Melilotus officinalis (L.) Pall.
Morus alba L.
Mucuna pruriens (L.) DC.
Nelumbo nucifera Gaertn.
Ocimum sanctum L.
Oplopanax elatus (Nakai) Nakai
Panax ginseng C.A.Meyer.
Panax pseudoginseng Wall.
Pandanus odoratissimus L.f.
Paullinia cupana Kunth
Pfaffia paniculata (Mart.) Kuntze
Piper longum L.
Potentilla alba L.
Ptychopetalum olacoides Benth.
Rhaponticum carthamoides (Willd.) Iljin
Rhodiola heterodonta (Hook. f. & Thomson) Boriss.
Rhodiola rosea L.
Rostellularia diffusa (Willd.) Nees.
Salvia miltiorrhiza Bunge
Schisandra chinensis (Turcz.) Baill.
Scutellaria baicalensis Georgi
Sida cordifolia L.
Silene italica (L.) Pers.
Sinomenium acutum (Thunb.) Rehder & E.H.Wilson
Solanum torvum SW.
Sutherlandia frutescens (L.) R.Br.
Terminalia chebula Retz.
Tinospora cordifolia (Willd.) Miers
Trichilia catigua A.Juss.
Trichopus zeylanicus Gaertn.
Turnera diffusa Willd. ex Schult.
Vitis vinifera L.
Withania somnifera (L.) Dunal
*This table is an update from the reviews Wagner et al. 1994 and Panossian and Wagner 2011. It includes plants which do and do not meet the formal definition of adaptogen. In various countries, adaptogens are used as dietary supplements or/and conventional and traditional medicinal products (2-5).
Therapeutic category/pharmacological group: adaptogens
Pharmacological activity: stress-protective, stimulating, tonic
Mechanism of action: multitarget effect on neuroendocrine-immune system including:
triggering of intracellular and extracellular adaptive signaling pathways that promote cell survival and organismal resilience in stress
regulation of metabolism and homeostasis via effects on expression of stress hormones (corticotropin and gonadotropin releasing hormones, urocortin, cortisol, neuropeptide Y, heat shock proteins Hsp70) and their receptors
Indications/health claims: stress-induced fatigue, mental and behavioral disorders, aging associated disorders, infectious diseases .
What is necessary and sufficient to be considered as an adaptogenic plant?
An adaptogen activates cellular adaptive signaling pathways (e.g. MAPK and I3PK mediated pathways) that are known promotes survival in response to stress and suggests neuroprotective activity and potential benefits of adaptogens in neurodegenerative diseases. In addition to activating of multiple cytoprotecting mechanisms increasing cell survival (antioxidant, immune modulation, Hsp70 modulation), adaptogens trigger generation of hormones (e.g. CRH, GRH, urocortin, cortisol), playing key role in metabolic regulation and homeostasis. Therefore, adaptogens are active in numerous conditions and diseases associated with stress and aging related impairment of neuroendocrine – immune complex, energy, fatigue, etc. Overall, the mechanisms of action of adaptogens are “specifically” related to stress-protective activity and increased adaptability of the organism (1, 98).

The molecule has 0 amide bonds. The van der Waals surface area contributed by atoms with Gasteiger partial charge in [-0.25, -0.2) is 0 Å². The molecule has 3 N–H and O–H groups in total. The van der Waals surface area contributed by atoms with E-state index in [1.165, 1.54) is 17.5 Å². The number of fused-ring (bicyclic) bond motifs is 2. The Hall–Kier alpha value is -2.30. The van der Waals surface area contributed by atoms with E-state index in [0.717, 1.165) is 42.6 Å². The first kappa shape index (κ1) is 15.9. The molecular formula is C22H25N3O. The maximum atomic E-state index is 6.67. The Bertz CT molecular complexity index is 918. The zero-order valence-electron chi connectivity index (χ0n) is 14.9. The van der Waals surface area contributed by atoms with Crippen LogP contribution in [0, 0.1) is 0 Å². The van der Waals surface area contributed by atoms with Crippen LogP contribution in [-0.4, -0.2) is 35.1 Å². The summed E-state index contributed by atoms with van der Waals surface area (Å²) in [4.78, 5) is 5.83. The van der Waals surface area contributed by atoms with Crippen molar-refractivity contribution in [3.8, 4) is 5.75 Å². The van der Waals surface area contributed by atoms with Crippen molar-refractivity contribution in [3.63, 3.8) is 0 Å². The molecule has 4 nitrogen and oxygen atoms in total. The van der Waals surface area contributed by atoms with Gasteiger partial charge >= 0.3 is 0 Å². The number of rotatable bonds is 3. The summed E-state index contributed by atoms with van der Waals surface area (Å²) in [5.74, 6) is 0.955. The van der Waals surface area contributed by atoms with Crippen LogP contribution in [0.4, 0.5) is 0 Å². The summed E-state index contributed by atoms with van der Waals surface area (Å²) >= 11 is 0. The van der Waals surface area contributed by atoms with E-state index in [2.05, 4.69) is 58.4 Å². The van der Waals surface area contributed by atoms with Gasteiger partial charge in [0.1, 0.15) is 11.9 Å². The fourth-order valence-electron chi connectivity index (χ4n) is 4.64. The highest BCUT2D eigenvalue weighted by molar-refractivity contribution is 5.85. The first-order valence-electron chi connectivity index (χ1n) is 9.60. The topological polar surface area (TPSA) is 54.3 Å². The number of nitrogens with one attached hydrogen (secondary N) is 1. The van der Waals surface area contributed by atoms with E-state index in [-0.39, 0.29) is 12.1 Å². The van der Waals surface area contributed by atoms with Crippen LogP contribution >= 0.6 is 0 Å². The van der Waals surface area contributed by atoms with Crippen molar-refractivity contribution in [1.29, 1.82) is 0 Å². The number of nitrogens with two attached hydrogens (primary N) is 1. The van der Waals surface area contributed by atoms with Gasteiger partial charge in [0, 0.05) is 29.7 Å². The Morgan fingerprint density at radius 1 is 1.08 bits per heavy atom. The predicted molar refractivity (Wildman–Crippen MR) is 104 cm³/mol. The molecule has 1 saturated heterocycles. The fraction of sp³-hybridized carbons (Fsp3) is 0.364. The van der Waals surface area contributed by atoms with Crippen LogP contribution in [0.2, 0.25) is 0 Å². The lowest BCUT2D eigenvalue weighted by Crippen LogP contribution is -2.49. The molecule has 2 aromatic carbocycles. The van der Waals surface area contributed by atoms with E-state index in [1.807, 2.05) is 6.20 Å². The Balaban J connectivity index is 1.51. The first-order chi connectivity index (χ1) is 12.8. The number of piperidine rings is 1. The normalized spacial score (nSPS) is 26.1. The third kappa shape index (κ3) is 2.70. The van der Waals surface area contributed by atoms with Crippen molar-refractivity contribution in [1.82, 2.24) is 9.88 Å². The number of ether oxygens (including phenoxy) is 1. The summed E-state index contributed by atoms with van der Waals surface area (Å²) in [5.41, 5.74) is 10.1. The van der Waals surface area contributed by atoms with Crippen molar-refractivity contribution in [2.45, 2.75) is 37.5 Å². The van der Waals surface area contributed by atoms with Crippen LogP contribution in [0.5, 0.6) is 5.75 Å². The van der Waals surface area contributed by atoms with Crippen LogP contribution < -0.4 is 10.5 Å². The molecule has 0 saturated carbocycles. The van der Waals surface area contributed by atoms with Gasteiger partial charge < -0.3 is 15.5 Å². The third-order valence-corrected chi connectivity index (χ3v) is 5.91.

History and Background
The term adaptogens is used in alternative and complimentary medicine, pharmacognosy, phytomedicine, phytopharmacology, and phytotherapy research (6-14). Initially, the term adaptogen was coined to describe substances that can increase the “state of non – specific resistance to stress” (15,16). Originally, the adaptogenic concept (3,7-12) was based on Hans Selye’s theory (17,18) of adaptive stress response of neuroendocrine immune complex (19,20) and long-term traditional use of some medicinal plants that are believed to promote physical and mental health, improve defense mechanisms of the body, and enhance longevity (7-14, 21-33). It was suggested that certain compounds and herbal extracts, termed adaptogens, could diminish the magnitude of the alarm phase of adaptive stress response and prolong the duration the phase of non-specific resistance to stress (7,15). Based on evidences mainly from animal studies, adaptogens were defined as nontoxic “metabolic regulators, which increase the ability of an organism to adapt to environmental factors and to avoid damage from such factors” (6, 9). It should be emphasized that the term “adaptogen” is associated with a physiological process – adaptation to environmental challenges, which is a multistep process that involves diverse mechanisms of intra- and extracellular interactions. The updated definition of adaptogens (1) is supported by results of recent studies of molecular mechanisms of action of adaptogens on a variety of regulatory systems from the cellular level to whole organism (1, 34-48).
Pharmacology and the Mechanism of Action
There are many molecular targets for stress response modifiers since stress response and adaptation to environmental challenge are multistep processes that involve intracellular and extracellular signaling pathways at all levels of stress regulation.